UNITED NATIONS (IPS) – During the height of the Cold War between the United States and the Soviet Union in the 1960s, the United Nations was the ideological battle ground where the Americans and the Soviets pummeled each other — either on the floor of the cavernous General Assembly (GA) hall or at the horse-shoe table of the UN Security Council (UNSC).
Perhaps one of the most memorable war of words took place in October 1962 when the politically feisty US Ambassador Adlai Stevenson (1961-65), a two-time Democratic US presidential candidate, challenged Soviet envoy Valerian Zorin over allegations that the USSR, perhaps under cover of darkness, had moved nuclear missiles into Cuba — and within annihilating distance of the United States.
Speaking at a tense Security Council meeting, Stevenson admonished Zorin: “I remind you that you didn’t deny the existence of these weapons. Instead, we heard that they had suddenly become defensive weapons. But today — again, if I heard you correctly — you now say they don’t exist, or that we haven’t proved they exist, with another fine flood of rhetorical scorn.”
“All right sir”, said Stevenson, “let me ask you one simple question. Do you, Ambassador Zorin, deny that the USSR has placed and is placing medium and intermediate range missiles and sites in Cuba?” “Yes or no? Don’t wait for the translation: yes or no?”, Stevenson insisted with a tone of implied arrogance. Speaking in Russian through a UN translator (who faithfully translated the US envoy’s sentiments into English), Zorin shot back: “I am not in an American courtroom, sir, and therefore I do not wish to answer a question that is put to me in the fashion in which a prosecutor does. In due course, sir, you will have your reply. Do not worry.”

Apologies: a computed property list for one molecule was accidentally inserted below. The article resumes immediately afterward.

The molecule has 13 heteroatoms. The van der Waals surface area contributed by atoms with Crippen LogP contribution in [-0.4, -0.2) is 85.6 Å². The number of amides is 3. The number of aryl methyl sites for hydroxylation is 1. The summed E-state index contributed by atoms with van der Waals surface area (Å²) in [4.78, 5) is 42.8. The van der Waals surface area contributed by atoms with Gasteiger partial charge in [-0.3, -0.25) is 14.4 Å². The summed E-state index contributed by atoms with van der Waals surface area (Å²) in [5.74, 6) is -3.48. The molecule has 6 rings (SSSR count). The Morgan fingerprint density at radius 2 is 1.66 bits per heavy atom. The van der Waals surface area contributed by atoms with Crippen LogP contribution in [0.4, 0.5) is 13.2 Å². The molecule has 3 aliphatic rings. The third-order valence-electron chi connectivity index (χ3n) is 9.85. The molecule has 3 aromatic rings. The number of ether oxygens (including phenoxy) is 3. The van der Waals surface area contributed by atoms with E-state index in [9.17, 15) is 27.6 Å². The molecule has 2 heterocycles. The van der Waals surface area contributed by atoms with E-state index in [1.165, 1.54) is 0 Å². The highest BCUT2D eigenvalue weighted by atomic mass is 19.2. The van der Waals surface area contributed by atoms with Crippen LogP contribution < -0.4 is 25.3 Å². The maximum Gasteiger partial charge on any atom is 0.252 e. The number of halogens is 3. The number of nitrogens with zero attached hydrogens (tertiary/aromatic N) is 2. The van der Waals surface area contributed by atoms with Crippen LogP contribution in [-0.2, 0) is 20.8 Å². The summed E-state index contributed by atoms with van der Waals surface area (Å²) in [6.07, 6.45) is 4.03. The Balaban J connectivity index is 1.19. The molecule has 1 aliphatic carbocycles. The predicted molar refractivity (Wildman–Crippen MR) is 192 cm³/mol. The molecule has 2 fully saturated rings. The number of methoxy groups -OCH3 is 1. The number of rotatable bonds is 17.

Not to be outwitted, Stevenson howled back: “You are in the court of world opinion right now, and you can answer yes or no. You have denied that they exist. I want to know if …I’ve understood you correctly.” When Zorin said he will provide the answer in “due course”, Stevenson famously declared: “I am prepared to wait for my answer until hell freezes over.”
The battles of a bygone era are likely to be re-enacted with the emergence of a new Cold War – this time between the US and China (with strong Russian support to Beijing).